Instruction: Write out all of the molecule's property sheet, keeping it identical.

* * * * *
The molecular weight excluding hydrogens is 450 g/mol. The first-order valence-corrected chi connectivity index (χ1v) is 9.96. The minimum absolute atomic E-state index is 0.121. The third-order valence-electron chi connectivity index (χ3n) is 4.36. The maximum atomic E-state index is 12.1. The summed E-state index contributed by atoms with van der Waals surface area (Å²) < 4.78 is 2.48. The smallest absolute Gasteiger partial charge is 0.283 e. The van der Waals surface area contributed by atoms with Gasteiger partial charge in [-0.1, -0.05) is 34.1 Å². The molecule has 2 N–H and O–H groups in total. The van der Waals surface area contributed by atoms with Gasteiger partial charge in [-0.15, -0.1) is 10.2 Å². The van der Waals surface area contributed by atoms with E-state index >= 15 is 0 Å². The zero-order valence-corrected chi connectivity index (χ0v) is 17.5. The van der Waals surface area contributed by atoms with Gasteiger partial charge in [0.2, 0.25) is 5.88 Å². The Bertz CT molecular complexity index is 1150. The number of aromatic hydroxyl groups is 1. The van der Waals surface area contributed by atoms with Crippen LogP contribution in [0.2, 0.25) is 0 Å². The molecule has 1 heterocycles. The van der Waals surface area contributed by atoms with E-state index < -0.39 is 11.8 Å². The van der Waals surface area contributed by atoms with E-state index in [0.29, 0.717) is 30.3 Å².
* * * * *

The molecular weight excluding hydrogens is 450 g/mol. The first-order valence-corrected chi connectivity index (χ1v) is 9.96. The minimum absolute atomic E-state index is 0.121. The third-order valence-electron chi connectivity index (χ3n) is 4.36. The maximum atomic E-state index is 12.1. The summed E-state index contributed by atoms with van der Waals surface area (Å²) < 4.78 is 2.48. The smallest absolute Gasteiger partial charge is 0.283 e. The van der Waals surface area contributed by atoms with Gasteiger partial charge in [-0.1, -0.05) is 34.1 Å². The molecule has 2 N–H and O–H groups in total. The van der Waals surface area contributed by atoms with Gasteiger partial charge in [-0.15, -0.1) is 10.2 Å². The van der Waals surface area contributed by atoms with E-state index >= 15 is 0 Å². The zero-order valence-corrected chi connectivity index (χ0v) is 17.5. The van der Waals surface area contributed by atoms with Gasteiger partial charge in [0.2, 0.25) is 5.88 Å². The Bertz CT molecular complexity index is 1150. The number of aromatic hydroxyl groups is 1. The van der Waals surface area contributed by atoms with Crippen LogP contribution in [0.2, 0.25) is 0 Å². The molecule has 1 heterocycles. The van der Waals surface area contributed by atoms with E-state index < -0.39 is 11.8 Å². The van der Waals surface area contributed by atoms with E-state index in [0.29, 0.717) is 30.3 Å².